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There was a smallish robin that fluttered down from the maple and sat in the grass – just looking around for a few minutes before returned to the tree. It didn’t look or find a worm! Probably a fledging.

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On the hottest day of the summer (so far), a wasp got a drink from our bird bath. Sometimes I find wasps that have drowned in the bird bath but so far it hasn’t happened this year. Maybe they are getting better as just getting the drink that they need.

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Now enjoy the slide show of other zoomed pictures from this month:

  • Plane tree

  • Fireworks

  • Pocket prairie plants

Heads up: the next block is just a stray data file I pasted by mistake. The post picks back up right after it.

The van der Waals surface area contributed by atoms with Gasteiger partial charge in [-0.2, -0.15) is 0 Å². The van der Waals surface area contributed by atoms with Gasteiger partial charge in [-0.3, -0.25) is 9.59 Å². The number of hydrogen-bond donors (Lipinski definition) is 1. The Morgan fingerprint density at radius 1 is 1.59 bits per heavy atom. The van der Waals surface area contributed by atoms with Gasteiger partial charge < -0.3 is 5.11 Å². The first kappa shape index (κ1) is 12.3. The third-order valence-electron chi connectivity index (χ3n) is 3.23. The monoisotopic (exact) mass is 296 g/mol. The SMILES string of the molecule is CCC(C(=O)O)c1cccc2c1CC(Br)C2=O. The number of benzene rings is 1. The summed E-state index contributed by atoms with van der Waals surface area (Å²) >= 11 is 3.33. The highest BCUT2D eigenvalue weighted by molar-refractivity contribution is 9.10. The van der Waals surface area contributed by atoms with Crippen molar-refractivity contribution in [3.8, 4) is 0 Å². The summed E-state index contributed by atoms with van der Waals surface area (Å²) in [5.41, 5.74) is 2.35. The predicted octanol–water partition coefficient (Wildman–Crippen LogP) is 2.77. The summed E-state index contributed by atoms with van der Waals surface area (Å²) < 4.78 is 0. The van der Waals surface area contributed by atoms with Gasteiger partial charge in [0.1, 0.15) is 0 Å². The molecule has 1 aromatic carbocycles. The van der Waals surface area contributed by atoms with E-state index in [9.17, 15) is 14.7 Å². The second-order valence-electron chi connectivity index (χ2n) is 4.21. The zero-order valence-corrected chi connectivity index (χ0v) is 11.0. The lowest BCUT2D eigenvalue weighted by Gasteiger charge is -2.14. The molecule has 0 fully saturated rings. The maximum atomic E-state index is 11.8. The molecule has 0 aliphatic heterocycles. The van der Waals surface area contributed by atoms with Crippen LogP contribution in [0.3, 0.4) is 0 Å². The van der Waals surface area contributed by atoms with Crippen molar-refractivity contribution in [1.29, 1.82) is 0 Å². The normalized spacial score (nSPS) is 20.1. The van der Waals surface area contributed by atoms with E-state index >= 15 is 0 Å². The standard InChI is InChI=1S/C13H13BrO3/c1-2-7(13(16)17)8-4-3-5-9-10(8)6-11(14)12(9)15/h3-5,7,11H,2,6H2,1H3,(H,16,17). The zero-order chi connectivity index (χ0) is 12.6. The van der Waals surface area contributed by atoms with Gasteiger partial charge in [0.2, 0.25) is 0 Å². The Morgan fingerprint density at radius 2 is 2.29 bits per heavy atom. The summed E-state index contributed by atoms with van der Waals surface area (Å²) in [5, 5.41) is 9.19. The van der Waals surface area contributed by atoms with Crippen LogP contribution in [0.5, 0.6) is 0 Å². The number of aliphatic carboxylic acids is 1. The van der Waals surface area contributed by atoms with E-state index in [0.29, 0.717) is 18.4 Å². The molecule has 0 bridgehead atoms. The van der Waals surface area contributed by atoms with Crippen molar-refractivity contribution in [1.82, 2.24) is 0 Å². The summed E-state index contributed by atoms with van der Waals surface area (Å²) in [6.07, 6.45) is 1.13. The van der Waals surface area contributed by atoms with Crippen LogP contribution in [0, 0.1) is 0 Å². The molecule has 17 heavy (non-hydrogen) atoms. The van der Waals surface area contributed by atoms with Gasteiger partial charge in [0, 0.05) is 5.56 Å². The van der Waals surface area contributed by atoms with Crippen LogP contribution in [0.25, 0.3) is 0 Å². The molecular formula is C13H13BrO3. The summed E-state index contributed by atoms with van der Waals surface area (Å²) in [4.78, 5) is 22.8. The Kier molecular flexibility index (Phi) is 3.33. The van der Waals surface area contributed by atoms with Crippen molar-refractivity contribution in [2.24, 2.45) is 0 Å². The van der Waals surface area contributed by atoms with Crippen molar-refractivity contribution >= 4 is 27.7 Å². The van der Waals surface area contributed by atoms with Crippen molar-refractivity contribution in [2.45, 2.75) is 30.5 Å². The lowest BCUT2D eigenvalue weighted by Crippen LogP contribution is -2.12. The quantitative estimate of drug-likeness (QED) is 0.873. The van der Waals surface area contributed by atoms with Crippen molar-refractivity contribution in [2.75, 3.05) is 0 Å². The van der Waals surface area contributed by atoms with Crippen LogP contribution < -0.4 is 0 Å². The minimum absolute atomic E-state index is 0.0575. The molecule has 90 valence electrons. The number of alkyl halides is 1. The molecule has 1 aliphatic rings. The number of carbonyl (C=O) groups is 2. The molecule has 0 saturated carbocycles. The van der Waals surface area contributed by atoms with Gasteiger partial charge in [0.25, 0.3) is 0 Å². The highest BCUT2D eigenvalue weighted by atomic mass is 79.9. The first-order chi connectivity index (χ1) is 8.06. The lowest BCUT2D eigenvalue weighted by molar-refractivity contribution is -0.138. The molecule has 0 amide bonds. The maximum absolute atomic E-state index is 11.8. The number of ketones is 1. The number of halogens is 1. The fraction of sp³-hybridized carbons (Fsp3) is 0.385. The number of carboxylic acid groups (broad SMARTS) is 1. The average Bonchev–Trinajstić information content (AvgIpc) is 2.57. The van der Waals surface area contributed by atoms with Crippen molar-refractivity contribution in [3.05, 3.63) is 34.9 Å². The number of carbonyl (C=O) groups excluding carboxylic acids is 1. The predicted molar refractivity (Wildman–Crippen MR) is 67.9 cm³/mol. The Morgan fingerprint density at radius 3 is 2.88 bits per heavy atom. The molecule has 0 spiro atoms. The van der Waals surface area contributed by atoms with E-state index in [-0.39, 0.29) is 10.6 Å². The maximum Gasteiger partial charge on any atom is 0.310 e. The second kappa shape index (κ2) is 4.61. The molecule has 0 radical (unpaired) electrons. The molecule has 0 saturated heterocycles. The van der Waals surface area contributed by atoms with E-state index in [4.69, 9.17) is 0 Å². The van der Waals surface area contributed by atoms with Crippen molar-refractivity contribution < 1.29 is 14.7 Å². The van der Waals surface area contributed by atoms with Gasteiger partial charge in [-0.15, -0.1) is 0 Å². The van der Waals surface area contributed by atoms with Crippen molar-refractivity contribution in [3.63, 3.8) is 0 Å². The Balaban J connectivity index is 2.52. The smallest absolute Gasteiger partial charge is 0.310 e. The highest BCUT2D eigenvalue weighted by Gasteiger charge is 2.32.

• Yellow crowned night heron

  • Great egret

  • Female cardinal

  • Fawn

  • Goldfinch

Red-Bellied and Downy Woodpecker Juveniles

A week ago, I saw two juvenile woodpeckers come to the bird feeder handing on my deck.

At first, I saw an adult Red-bellied Woodpecker coming to the feeder, get seeds then fly back to the maple tree.

Soon it became obvious that there was a fledgling because it followed the adult bird to the deck. The fledgling got as far as the railing and then flew back to the maple without attempting to get seed from the feeder. A few days later, I heard the fledging again and it seemed to still be following the parent…with a little more skill.

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There was a juvenile Downy Woodpecker at the feeder on the same day as I saw the fledgling red-bellied woodpecker. It is a Downy rather than Hairy Woodpecker because it has black spots on the white outer tail feathers.

I had seen a juvenile downy woodpecker back on June 9th which must have been from an earlier brood. It had the same clumsy flight pattern as the one I saw on July 19th.

The woods behind our have been good places for the woodpeckers this summer!

Road Trips to Springfield, Missouri